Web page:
Figure 1:
The strategies in order from most to least interventionist, in percentages.

By interventionist, I mean how much a given strategy changes a text; I consider the deletion of sections to be very interventionist. Fifteen translations were analysed for each passage and in some cases, multiple strategies were used within one translation (for example, a translator might delete part of a passage and standardise the rest).

To exemplify this in action, we can look at several quotes. The first one is from Huck Finn’s father, who is uneducated himself and is against education for his son. He is also white. The quote is:

“Looky here - mind how you talk to me; I’m a-standing about all I can stand, now - so don’t you gimme no sass. I’ve been in town two days, and I hain’t heard nothing but about you bein’ rich. I heard about it away down the river, too. That’s why I come. You git me that money tomorrow - I want it” (1999:25).

The language reflects his lack of education and his attitude towards his son. A typical translation is the Swedish one by Sven Christer SwahnTwain, Mark, Huckleberry Finns Äventyr [Huckleberry Finn’s Adventures], trans. Sven Christer Swahn (Stockholm: Rabén & Sjögren, 2001).:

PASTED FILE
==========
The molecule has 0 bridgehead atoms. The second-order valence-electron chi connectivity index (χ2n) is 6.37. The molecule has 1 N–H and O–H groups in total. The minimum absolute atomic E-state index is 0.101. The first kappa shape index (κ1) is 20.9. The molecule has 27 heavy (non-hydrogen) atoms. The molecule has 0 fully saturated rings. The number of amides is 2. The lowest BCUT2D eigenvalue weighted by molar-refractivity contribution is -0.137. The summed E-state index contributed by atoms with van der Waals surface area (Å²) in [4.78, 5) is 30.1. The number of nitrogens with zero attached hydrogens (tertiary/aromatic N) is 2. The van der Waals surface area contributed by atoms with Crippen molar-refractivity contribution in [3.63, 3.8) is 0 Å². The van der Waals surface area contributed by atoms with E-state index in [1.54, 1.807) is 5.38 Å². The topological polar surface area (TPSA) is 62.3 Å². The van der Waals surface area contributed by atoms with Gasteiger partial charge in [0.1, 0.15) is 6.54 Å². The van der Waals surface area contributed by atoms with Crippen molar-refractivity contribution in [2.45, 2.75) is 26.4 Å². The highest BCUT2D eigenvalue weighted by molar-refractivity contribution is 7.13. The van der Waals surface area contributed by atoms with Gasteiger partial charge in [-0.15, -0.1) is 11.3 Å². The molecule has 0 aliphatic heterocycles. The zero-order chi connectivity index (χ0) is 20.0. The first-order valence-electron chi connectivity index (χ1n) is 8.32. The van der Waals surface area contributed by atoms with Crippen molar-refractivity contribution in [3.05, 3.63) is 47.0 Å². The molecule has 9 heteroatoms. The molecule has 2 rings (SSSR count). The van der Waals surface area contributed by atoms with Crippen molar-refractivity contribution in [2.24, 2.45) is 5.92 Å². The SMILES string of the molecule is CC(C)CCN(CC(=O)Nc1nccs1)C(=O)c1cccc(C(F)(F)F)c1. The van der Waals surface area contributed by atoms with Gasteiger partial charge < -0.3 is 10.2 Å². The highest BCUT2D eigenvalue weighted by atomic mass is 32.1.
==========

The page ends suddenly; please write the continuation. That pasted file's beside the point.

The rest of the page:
“Hör nu, passa dig väldigt noga. Jag tål inte hur mycket som helst, så försök inte vara fräck. Jag har varit här i stan två dagar nu och alla människor påstår att du är rik nu. Det skvallras om det längs hela floden. Det är därför jag är här. Du ska ge mig alla de där pengarna - jag behöver pengar” (2001:27).

The back-translation to English is:

“Listen now, you take good care. I won’t tolerate anything, so don’t try to be fresh. I have been in town two days now and all the people claim that you are rich now. People are talking about it along the whole river. That’s why I’m here. You are going to give me all that money - I need money.”

Finn’s language has been more or less standardised in the Swedish translation. It may be that Swahn, the translator, thought that it was not possible to represent this particular American dialect in Swedish, but surely Huck’s father’s grammar and pronunciation could be translated in some way, perhaps by creating dynamically equivalent mistakes, such as “Det är därför jag kommer”, “That is why I come/am coming,” instead of “Det är därför jag är här”, “That is why I am here,” for the original “That’s why I come.” The translator could also have written “mej” instead of “mig”, as a more orthographic representation of the way the word sounds. It is also possible that Swahn felt that Swedish children ought not or need not be exposed to dialectal language, and that he used his power as a translator to make sure this did not happen. Whatever his reasoning, Swedish readers miss out on a significant aspect of the story.